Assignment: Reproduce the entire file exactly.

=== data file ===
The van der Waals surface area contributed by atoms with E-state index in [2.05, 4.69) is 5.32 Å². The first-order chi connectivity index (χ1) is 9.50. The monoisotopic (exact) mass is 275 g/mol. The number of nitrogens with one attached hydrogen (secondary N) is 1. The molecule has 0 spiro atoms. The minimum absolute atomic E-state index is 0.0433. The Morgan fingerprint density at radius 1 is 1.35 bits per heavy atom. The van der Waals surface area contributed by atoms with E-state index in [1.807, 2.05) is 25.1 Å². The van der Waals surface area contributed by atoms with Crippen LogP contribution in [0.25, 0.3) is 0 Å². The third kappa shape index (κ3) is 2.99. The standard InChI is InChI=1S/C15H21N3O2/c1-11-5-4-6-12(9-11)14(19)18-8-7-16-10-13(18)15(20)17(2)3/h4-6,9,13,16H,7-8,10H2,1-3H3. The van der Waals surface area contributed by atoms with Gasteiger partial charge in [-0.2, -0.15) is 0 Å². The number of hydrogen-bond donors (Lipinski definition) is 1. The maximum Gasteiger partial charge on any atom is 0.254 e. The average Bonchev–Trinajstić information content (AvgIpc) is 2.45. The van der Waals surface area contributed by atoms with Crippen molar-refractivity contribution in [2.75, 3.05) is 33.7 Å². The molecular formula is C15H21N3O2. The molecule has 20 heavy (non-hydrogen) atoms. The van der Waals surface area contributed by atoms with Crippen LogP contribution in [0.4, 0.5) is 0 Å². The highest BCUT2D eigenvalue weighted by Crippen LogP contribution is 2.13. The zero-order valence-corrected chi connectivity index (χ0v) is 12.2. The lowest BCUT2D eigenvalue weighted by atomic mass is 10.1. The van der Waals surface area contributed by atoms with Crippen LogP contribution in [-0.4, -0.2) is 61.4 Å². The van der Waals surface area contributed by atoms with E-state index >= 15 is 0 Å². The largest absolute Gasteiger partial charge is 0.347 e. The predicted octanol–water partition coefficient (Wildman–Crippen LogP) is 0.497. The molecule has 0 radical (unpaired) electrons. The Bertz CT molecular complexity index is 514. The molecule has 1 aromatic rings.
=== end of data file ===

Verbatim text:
The van der Waals surface area contributed by atoms with E-state index in [2.05, 4.69) is 5.32 Å². The first-order chi connectivity index (χ1) is 9.50. The monoisotopic (exact) mass is 275 g/mol. The number of nitrogens with one attached hydrogen (secondary N) is 1. The molecule has 0 spiro atoms. The minimum absolute atomic E-state index is 0.0433. The Morgan fingerprint density at radius 1 is 1.35 bits per heavy atom. The van der Waals surface area contributed by atoms with E-state index in [1.807, 2.05) is 25.1 Å². The van der Waals surface area contributed by atoms with Crippen LogP contribution in [0.25, 0.3) is 0 Å². The third kappa shape index (κ3) is 2.99. The standard InChI is InChI=1S/C15H21N3O2/c1-11-5-4-6-12(9-11)14(19)18-8-7-16-10-13(18)15(20)17(2)3/h4-6,9,13,16H,7-8,10H2,1-3H3. The van der Waals surface area contributed by atoms with Gasteiger partial charge in [-0.2, -0.15) is 0 Å². The number of hydrogen-bond donors (Lipinski definition) is 1. The maximum Gasteiger partial charge on any atom is 0.254 e. The average Bonchev–Trinajstić information content (AvgIpc) is 2.45. The van der Waals surface area contributed by atoms with Crippen molar-refractivity contribution in [2.75, 3.05) is 33.7 Å². The molecular formula is C15H21N3O2. The molecule has 20 heavy (non-hydrogen) atoms. The van der Waals surface area contributed by atoms with Crippen LogP contribution in [0.4, 0.5) is 0 Å². The highest BCUT2D eigenvalue weighted by Crippen LogP contribution is 2.13. The zero-order valence-corrected chi connectivity index (χ0v) is 12.2. The lowest BCUT2D eigenvalue weighted by atomic mass is 10.1. The van der Waals surface area contributed by atoms with Crippen LogP contribution in [-0.4, -0.2) is 61.4 Å². The van der Waals surface area contributed by atoms with E-state index >= 15 is 0 Å². The largest absolute Gasteiger partial charge is 0.347 e. The predicted octanol–water partition coefficient (Wildman–Crippen LogP) is 0.497. The molecule has 0 radical (unpaired) electrons. The Bertz CT molecular complexity index is 514. The molecule has 1 aromatic rings.